St. Joseph's Basilica already has a sign out front advertising this year's Day of Confession.


St. Joseph's Basilica already has a sign out front advertising this year's Day of Confession.

March 3, 2014

The Edmonton Archdiocese will again offer a Day of Confession for those who may lack time to seek the Lord's forgiveness during regular hours.

On March 18, priests in the Edmonton Archdiocese will be available to hear Confessions in their parishes all day, from morning to evening. The event was held for the first time a year ago as part of the Edmonton Archdiocese's centennial celebration.

"We had such a good response last year we decided to do it again," announced Bishop Greg Bittman. "I don't know if we made the decision to do it annually, but I think it's probably going to move that way."

The archdiocese didn't keep records but according to Bittman "all the priests that were involved last year were busy for as long as the church was open."

Bittman said Reconciliation Day provides priests an opportunity to welcome back people who haven't been in church for a long time.

Father Paul Kavanagh, now the pastor at St. John the Evangelist, was pastor at Assumption Parish during Reconciliation Day last year.

"It was a fantastic day, a great faith-filled day," he said. "I started hearing Confessions after 9 a.m. Mass and it was practically non-stop till 9 o'clock that night."

Kavanagh said some people waited quite some time in line to celebrate the sacrament. Some who came had heard about Reconciliation Day on the radio that morning. "I had a mix of parishioners and non-parishioners alike."

Asked about March 18, the priest said, "I think it's a wonderful thing that we are doing and I'm glad that we are doing it again. I do think it should be an annual affair."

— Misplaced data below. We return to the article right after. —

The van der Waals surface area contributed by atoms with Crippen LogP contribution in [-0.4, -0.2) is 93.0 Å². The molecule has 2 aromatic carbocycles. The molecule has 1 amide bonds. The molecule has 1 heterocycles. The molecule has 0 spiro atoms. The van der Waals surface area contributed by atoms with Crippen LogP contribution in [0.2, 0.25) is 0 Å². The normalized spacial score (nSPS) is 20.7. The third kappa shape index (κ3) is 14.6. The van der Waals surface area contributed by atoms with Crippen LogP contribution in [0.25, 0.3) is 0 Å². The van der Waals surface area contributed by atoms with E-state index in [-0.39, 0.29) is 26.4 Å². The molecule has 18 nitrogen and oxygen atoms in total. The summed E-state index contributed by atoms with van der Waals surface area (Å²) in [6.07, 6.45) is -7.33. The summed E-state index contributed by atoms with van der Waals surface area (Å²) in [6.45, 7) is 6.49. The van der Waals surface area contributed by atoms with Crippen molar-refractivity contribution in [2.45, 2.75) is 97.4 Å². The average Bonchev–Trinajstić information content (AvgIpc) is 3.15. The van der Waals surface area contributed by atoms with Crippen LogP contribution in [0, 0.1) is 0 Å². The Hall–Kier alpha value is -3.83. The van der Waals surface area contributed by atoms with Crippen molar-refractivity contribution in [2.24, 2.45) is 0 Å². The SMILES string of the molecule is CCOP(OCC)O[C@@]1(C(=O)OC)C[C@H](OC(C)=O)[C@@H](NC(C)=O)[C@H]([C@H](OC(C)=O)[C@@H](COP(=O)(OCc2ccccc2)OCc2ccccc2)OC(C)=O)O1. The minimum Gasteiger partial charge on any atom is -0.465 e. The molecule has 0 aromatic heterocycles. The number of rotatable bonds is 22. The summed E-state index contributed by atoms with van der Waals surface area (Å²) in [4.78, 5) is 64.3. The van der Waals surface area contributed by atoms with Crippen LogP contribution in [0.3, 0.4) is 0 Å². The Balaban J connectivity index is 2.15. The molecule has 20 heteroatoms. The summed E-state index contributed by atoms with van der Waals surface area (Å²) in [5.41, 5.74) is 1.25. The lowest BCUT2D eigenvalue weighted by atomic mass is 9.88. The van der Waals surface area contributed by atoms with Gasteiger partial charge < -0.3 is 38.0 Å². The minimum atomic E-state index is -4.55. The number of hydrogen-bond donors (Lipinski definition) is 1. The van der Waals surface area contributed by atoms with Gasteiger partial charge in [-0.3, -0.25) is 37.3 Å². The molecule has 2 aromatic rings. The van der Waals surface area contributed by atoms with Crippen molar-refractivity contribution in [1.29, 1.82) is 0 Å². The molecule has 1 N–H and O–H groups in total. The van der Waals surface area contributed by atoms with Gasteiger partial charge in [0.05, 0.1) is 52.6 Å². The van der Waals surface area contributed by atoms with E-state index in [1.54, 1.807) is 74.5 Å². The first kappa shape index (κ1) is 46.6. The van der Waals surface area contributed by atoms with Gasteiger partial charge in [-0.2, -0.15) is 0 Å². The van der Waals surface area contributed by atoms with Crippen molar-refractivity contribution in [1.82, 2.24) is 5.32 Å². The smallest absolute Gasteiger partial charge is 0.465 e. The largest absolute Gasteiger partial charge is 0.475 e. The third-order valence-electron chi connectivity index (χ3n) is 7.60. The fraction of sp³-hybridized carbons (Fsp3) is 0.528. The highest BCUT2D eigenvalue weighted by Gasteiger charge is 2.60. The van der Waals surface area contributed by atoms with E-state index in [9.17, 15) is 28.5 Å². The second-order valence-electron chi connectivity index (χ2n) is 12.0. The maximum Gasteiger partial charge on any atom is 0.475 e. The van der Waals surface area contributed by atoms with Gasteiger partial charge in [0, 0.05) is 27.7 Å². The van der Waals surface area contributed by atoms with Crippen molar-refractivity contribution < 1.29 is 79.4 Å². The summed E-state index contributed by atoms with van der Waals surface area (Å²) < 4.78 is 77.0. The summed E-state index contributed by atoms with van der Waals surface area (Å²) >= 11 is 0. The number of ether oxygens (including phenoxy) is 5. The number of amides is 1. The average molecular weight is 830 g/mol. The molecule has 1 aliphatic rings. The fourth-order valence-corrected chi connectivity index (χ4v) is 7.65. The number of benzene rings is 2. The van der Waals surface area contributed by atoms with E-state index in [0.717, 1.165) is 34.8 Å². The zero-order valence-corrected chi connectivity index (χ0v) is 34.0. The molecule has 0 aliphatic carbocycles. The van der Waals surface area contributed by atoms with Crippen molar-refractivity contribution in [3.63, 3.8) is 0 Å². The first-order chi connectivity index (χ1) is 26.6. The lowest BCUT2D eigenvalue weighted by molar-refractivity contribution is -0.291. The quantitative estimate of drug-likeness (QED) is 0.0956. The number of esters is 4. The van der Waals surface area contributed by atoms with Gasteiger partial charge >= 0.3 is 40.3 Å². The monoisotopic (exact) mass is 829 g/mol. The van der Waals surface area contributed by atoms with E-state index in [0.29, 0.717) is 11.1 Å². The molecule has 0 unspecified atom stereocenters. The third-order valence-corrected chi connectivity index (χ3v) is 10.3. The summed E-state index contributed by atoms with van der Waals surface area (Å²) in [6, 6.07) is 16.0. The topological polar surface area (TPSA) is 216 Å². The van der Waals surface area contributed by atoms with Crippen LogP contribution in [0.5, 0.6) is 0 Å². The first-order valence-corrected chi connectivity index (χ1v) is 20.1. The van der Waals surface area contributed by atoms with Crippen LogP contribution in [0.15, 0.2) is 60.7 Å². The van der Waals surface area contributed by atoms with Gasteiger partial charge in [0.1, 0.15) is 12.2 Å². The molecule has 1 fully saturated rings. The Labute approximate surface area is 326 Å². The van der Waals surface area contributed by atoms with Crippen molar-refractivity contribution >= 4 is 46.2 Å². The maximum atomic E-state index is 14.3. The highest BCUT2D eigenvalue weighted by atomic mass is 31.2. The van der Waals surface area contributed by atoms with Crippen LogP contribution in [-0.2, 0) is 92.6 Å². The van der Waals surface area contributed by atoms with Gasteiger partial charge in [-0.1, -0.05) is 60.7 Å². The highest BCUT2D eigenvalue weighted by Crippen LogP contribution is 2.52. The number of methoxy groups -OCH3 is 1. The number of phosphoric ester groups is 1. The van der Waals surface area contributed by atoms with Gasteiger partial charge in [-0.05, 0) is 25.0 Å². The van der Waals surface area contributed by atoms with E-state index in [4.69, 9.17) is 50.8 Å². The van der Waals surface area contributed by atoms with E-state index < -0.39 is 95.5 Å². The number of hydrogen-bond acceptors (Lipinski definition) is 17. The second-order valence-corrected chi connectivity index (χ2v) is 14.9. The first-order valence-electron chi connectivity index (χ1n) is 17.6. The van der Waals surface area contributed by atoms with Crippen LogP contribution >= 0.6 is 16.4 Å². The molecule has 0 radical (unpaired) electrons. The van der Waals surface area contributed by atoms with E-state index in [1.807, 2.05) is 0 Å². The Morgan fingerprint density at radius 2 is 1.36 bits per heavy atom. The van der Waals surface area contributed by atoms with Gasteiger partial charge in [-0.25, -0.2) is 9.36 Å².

Reconciliation Day was a total success at St. Joseph's Basilica as well. People flocked to the cathedral church all day.

"What a beautiful day!" exclaimed Father Miguel Irizar at the time. "We had thousands of people coming. The lineups were steady from 9 a.m. to 9 p.m. It was amazing to see that."

Many people who came for the lunch hour had to leave without confessing because the lineups were too long, Irizar said. At some point through the day the wait times were two hours.

The priests at the basilica heard Confessions for 12 hours non-stop. Half way through the day, they accepted an offer from Archbishop Richard Smith to come and help.

This year again there will be Confessions from 9 a.m. to 9 p.m., Irizar said excitedly. There is already a big sign outside the church announcing the event.

"A few people came last year because they saw the sign, others came because they saw the website of the archdiocese or heard about it in their parishes," he said. "Many people who work downtown came during their lunch break and we are expecting the same thing this year."

Making Confession Day an annual affair is a "brilliant idea," Irizar said.

"The teaching of the Church in paragraph 2042 of the Catechism of the Catholic Church says that Catholics have to confess their sins at least once a year. So giving parishioners across the archdiocese an opportunity to approach the Lord in Confession one day of the year I think is very proper."

Many families have difficulties going to Confession at regular times because they are busy with hockey, school or other activities, he said. "But if we make ourselves available all day then they have more opportunities to go for Confession."

At St. Theresa Parish in Millwoods there were lineups of 20 to 30 people all day long last year, said Father Jim Corrigan.


Corrigan said from 7 p.m. to 9:30 p.m. three priests were needed to handle the long lines. Some people waited more than an hour in line to confess. Many who came to Confession had been away from the sacrament for many years.

"It was really a grace-filled day in the Church," he said. "I think it's a great thing to do (annually) because we need to provide the opportunity for people to reconcile.

"Why not? Why wouldn't we offer it once a year? I think it's a great practice. It's one of the great gifts of God's love for us and we should make it available to people."